Making Orientation Better for Your Student

BlaiseBlaise LaCour is a Mass Communication Junior from Natchitoches, Louisiana currently serving as the Communications Chair for LSU Ambassadors. She attended the Southern Regional Oriental Workshop in 2016 and 2017 and served as a Parent Orientation Leader in 2015.

LSU is constantly working to have the best orientation program possible for incoming students, parents and their families. Part of what we do as a university to keep our orientation leaders as informed as possible is send them to an annual conference called the Southern Regional Orientation Workshop (SROW). The organization orientation leaders are chosen from, the LSU Ambassadors, selects a group of its members to send to universities across the south where they attend presentations and learn how other universities run their orientation programs.

This year, a group of about 40 Ambassadors, including myself, loaded up a bus and traveled to Georgia Southern University in Statesboro, Georgia for the conference.  Since the SROW committee had been chosen in November, this was a highly anticipated trip. In the months leading up to SROW, we prepared detailed presentations to bring to the Presentation Groupconference. Most presentation groups researched universities across the country in order to compile a well-rounded set of information for their presentations. Presentation topics this year covered areas like campus safety and financial literacy. At the conference itself, other universities discussed diversity, first generation students and the importance of social media at orientation. Over the course of SROW there is a large exchange of information between universities as a result of these educational presentations.

In addition to presentations, the Ambassadors participate in the song, skit, step and dance competition that takes place at SROW. Entering under the dance category, we performed a 3 minute and 30 second routine set to music combined with voice-overs that spoke about resources LSU offers its students. (https://youtu.be/jVoFKIyDoa4 ) This was one of several ways we displayed how dynamic LSU is as a university.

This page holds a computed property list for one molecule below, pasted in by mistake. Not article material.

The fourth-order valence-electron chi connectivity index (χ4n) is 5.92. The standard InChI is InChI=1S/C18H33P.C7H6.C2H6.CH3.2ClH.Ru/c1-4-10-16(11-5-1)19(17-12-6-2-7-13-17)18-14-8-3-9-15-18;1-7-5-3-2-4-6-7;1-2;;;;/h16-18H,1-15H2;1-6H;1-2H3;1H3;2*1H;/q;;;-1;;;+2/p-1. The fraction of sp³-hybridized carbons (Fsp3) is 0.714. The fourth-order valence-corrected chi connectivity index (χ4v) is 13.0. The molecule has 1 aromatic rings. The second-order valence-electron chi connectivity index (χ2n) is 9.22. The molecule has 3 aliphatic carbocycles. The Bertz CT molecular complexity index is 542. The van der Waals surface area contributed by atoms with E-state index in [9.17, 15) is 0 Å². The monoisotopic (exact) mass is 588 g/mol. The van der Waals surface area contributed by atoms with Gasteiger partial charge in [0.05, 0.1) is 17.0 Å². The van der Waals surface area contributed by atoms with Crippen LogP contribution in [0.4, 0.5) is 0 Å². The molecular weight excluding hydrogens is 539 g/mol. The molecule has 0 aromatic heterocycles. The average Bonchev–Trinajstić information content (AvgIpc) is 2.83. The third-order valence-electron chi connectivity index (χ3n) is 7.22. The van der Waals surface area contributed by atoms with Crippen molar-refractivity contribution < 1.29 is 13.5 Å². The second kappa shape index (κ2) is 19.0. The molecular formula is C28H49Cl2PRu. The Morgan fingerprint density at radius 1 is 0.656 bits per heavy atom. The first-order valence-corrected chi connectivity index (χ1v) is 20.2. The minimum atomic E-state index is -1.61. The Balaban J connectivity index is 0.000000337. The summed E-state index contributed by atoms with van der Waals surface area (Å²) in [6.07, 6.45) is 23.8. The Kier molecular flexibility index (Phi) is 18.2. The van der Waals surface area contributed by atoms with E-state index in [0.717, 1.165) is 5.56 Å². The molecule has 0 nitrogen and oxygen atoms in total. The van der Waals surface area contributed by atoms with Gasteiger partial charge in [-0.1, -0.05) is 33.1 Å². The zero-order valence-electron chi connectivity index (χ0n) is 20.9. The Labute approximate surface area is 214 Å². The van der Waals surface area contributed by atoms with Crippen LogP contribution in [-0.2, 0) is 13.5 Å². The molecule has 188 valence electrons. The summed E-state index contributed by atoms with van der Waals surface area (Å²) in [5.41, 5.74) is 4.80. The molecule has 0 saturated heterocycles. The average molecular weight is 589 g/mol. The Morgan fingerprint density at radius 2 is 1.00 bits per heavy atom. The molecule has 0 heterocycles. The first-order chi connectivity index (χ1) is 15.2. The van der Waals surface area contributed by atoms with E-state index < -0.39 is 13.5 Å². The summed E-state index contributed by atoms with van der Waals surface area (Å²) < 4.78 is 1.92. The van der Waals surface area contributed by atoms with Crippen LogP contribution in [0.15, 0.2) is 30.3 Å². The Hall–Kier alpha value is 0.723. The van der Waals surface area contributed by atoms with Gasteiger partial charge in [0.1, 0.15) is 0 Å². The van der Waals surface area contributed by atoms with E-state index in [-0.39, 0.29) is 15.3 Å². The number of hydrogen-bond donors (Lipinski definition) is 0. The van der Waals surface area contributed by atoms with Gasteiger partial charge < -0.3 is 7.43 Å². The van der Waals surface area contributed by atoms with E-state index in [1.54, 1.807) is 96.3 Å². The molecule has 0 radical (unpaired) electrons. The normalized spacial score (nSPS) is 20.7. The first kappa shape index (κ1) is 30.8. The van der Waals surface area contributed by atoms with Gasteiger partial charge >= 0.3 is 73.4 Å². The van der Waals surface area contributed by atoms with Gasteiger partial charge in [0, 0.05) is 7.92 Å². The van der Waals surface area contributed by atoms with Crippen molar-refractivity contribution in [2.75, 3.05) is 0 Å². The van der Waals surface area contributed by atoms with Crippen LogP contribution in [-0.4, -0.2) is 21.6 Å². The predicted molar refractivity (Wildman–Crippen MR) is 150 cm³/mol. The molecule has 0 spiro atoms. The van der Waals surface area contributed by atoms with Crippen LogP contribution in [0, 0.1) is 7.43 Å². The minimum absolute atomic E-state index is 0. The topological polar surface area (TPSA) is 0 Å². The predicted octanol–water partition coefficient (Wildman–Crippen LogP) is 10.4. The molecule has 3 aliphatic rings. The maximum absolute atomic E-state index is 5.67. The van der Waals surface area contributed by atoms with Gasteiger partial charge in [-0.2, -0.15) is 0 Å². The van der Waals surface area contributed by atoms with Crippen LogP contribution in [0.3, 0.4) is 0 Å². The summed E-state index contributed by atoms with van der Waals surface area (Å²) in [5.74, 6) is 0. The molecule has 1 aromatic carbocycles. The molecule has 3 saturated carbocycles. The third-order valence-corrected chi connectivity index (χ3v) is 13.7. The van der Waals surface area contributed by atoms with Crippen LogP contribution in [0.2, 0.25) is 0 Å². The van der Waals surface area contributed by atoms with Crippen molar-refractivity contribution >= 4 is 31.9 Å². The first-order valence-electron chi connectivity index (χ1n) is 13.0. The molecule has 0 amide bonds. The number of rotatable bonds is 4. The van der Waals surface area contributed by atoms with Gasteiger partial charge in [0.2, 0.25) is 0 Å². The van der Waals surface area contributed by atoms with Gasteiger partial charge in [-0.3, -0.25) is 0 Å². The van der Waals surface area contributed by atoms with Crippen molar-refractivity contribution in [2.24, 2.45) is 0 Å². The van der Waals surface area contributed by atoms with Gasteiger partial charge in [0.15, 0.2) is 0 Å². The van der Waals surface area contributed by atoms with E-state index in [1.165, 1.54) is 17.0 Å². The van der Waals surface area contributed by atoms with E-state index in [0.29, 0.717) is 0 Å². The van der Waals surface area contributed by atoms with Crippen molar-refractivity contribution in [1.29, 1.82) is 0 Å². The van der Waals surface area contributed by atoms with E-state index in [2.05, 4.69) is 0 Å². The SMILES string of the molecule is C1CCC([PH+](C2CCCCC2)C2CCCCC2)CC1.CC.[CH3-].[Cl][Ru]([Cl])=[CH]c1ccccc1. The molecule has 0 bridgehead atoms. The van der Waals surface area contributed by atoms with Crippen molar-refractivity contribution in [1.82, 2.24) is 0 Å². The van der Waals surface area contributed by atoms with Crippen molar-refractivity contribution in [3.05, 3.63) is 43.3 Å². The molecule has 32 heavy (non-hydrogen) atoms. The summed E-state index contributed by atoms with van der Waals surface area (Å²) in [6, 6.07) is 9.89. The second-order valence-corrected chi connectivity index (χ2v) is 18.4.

After four days in Georgia, we returned back to Baton Rouge eager to share what we learned at SROW. The conference seemed to pass in the blink of an eye in comparison to the months that were spent preparing for those four days. Because of this experience, the SROW committee is now a tight knit group of students who are well prepared to serve the university that we love. Committee Picture

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LSU Cares

lsu-caresLSU Cares is a university initiative dedicated to the well-being of students and promotion of a community that cares about each of its members. The purpose of LSU Cares is to provide an online process for students, faculty, staff, and parents/families to report concerns in an appropriate way.

How do I submit a report?
To submit a report, visit www.lsu.edu/lsucares and look for the category that you think best represents your concern. The categories include academic intervention, academic misconduct, behavioral misconduct, bias or discrimination, hazing, sexual misconduct, student grievances, and students of concern. There is no wrong way to submit a report. The category you select is not as important as the information you share about our Tigers. We will review the information and make sure it gets to the right people.

What happens when I submit a report?
After you submit a report, an LSU Cares representative will contact you as soon as possible to verify that your report was received and gather more information. We then develop a plan and reach out to the student(s) in need.  Reports can be made at any time and can also be anonymous.  It is not unusual for students to make a report about themselves or their peers when they have concerns they do know how to handle.

What qualifies for a student of concern report?